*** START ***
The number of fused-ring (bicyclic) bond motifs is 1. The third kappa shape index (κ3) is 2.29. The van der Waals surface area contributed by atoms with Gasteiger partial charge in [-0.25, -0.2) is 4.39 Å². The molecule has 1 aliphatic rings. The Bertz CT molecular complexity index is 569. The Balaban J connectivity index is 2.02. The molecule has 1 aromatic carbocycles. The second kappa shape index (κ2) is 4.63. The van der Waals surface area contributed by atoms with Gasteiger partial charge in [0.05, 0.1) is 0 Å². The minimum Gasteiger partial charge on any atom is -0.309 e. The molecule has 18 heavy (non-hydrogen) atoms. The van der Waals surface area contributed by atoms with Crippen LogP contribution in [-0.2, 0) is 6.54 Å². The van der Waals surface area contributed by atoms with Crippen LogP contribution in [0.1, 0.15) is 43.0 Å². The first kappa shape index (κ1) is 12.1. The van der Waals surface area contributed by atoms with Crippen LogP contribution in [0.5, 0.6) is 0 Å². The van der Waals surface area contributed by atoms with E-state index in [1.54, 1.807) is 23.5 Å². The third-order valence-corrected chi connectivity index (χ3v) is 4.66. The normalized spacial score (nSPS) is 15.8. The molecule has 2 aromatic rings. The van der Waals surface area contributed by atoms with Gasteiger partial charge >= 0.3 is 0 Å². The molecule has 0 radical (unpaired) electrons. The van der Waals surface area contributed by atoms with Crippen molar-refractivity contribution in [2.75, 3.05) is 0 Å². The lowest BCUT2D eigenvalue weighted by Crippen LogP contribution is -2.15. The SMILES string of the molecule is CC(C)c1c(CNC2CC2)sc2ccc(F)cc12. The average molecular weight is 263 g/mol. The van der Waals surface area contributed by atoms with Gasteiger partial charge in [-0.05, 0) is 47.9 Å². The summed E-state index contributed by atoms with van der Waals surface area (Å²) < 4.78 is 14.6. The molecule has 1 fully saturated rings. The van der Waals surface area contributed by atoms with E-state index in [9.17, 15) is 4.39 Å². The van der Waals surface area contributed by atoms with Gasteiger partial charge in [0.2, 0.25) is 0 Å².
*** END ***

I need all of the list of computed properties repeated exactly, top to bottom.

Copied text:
The number of fused-ring (bicyclic) bond motifs is 1. The third kappa shape index (κ3) is 2.29. The van der Waals surface area contributed by atoms with Gasteiger partial charge in [-0.25, -0.2) is 4.39 Å². The molecule has 1 aliphatic rings. The Bertz CT molecular complexity index is 569. The Balaban J connectivity index is 2.02. The molecule has 1 aromatic carbocycles. The second kappa shape index (κ2) is 4.63. The van der Waals surface area contributed by atoms with Gasteiger partial charge in [0.05, 0.1) is 0 Å². The minimum Gasteiger partial charge on any atom is -0.309 e. The molecule has 18 heavy (non-hydrogen) atoms. The van der Waals surface area contributed by atoms with Crippen LogP contribution in [-0.2, 0) is 6.54 Å². The van der Waals surface area contributed by atoms with Crippen LogP contribution in [0.1, 0.15) is 43.0 Å². The first kappa shape index (κ1) is 12.1. The van der Waals surface area contributed by atoms with Crippen LogP contribution in [0.5, 0.6) is 0 Å². The van der Waals surface area contributed by atoms with E-state index in [1.54, 1.807) is 23.5 Å². The third-order valence-corrected chi connectivity index (χ3v) is 4.66. The normalized spacial score (nSPS) is 15.8. The molecule has 2 aromatic rings. The van der Waals surface area contributed by atoms with Gasteiger partial charge >= 0.3 is 0 Å². The molecule has 0 radical (unpaired) electrons. The van der Waals surface area contributed by atoms with Crippen molar-refractivity contribution in [2.75, 3.05) is 0 Å². The lowest BCUT2D eigenvalue weighted by Crippen LogP contribution is -2.15. The SMILES string of the molecule is CC(C)c1c(CNC2CC2)sc2ccc(F)cc12. The average molecular weight is 263 g/mol. The van der Waals surface area contributed by atoms with Gasteiger partial charge in [-0.05, 0) is 47.9 Å². The summed E-state index contributed by atoms with van der Waals surface area (Å²) < 4.78 is 14.6. The molecule has 1 fully saturated rings. The van der Waals surface area contributed by atoms with E-state index in [9.17, 15) is 4.39 Å². The van der Waals surface area contributed by atoms with Gasteiger partial charge in [0.2, 0.25) is 0 Å².